Review – Annihilation

Posted 18 October, 2018 by Nikki in Reviews / 7 Comments

Cover of Annilation by Jeff VanderMeerAnnihilation, Jeff Vandermeer

Annihilation is the first book of the Southern Reach trilogy, and a reread for me. It’s a really, really weird trilogy, which always reminds me of the Strugatsky brothers’ Roadside PicnicI seem to have forgotten a lot of the finer detail of the trilogy, and the extent to which we ever receive explanations, but this particular book stays really clear in my mind. It’s something about the tone, the matter of fact calm of the biologist, the illusion of objectivity that her narrative gives.

Annihilation records the twelfth expedition into Area X. The team is made up of a biologist, a psychologist, an anthropologist and a surveyor — along with a linguist who actually backs out of the expedition before they cross the border. And Area X is… a pristine wilderness filled with uncannyness. You can’t take in anything high tech, people don’t report back — or if they do, they come back changed, riddled with cancer in the case of the eleventh expedition, oddly amnesiac and lacking in affect. The objective of the missions is to work out what’s happening, what Area X is, how it came about, and try and get some understanding of a phenomenon that seems to have no rhyme or reason.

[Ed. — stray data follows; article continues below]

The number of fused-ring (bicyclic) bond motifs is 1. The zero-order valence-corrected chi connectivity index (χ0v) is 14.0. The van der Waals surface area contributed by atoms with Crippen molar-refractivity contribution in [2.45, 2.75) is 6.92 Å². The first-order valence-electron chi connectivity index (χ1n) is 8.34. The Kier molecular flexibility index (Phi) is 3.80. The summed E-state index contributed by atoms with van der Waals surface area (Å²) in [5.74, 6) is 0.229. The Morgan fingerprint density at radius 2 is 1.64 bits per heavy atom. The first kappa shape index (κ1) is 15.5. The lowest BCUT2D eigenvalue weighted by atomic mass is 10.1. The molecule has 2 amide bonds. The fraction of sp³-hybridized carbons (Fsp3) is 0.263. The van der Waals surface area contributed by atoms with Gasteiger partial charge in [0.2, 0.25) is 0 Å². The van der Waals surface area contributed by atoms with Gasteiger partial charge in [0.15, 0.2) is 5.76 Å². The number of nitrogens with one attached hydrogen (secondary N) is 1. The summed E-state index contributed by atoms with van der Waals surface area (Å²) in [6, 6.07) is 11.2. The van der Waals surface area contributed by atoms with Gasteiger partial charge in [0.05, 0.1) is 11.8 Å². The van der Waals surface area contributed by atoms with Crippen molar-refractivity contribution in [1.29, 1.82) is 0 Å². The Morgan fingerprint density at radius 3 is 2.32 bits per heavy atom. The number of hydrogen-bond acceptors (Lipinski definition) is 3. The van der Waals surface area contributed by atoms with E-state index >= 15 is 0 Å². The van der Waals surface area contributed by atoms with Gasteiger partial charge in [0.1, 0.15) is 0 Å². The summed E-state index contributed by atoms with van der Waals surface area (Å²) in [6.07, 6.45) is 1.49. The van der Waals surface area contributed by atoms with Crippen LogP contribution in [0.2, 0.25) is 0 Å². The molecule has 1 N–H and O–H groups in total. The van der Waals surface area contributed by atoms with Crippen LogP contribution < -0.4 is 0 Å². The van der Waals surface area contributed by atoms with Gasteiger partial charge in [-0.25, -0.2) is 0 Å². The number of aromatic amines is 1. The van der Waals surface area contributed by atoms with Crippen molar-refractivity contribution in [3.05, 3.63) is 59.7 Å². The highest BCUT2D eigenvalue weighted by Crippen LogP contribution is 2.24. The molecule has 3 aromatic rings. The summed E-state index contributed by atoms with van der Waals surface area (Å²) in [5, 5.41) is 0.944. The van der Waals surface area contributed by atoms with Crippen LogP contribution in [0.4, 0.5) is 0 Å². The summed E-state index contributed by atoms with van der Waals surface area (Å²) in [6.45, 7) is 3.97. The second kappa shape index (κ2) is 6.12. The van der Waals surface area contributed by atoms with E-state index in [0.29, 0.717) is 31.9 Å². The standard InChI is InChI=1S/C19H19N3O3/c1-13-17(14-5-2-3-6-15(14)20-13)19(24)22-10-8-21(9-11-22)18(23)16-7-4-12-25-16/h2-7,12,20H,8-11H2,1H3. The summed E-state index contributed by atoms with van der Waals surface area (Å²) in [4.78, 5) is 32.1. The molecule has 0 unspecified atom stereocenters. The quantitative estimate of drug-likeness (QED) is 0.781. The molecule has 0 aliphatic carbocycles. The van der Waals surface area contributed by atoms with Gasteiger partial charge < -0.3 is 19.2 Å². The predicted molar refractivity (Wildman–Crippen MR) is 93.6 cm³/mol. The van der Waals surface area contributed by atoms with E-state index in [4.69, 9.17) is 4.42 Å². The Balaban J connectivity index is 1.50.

As usual, everything goes awry. The psychologist turns out to be hypnotising the group; the anthropologist quickly dies; they see things which make no sense — words written in fungi, colonised with living creatures; villages decaying faster than they ought to; a lighthouse which has clearly been the site of intense struggle, even a battle… and one by one, the group come apart. The biologist no less than the others, though as the narrator she gives a kind of illusion of calm objectivity, of careful and unbiased observation. As the story unfolds, you learn how much she holds back from the reader as well, and that shapes the story profoundly…

It’s well written in the sense of handling an unreliable narrator well, and also in the sense of creating a truly weird, uncanny landscape which sounds beautiful, undisturbed, and yet…

I really enjoy these books, though they leave me with a sense of creeping unease. I’m looking forward to rereading the second and third as well. If you find this one frustrating, well, the others don’t take quite the same format — if you’re intrigued by the world, you might want to give the second one a try too. On the other hand, Vandermeer’s class of weird might just not be your thing.

Rating: 4/5

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7 Responses to “Review – Annihilation”

  1. When the movie came out, the book popped up on my radar, though I have yet to take the plunge and buy book one. I’m still a little reticent. Not because I dislike weird. Weird is okay. I just have so many books to read at the moment.

  2. I really need to read the third book of this series ! I hadn’t seen this cover before! It seems this series is getting all the great designs *_*
    I also have Borne on my tbr because I heard such great things about it
    so many bookssss

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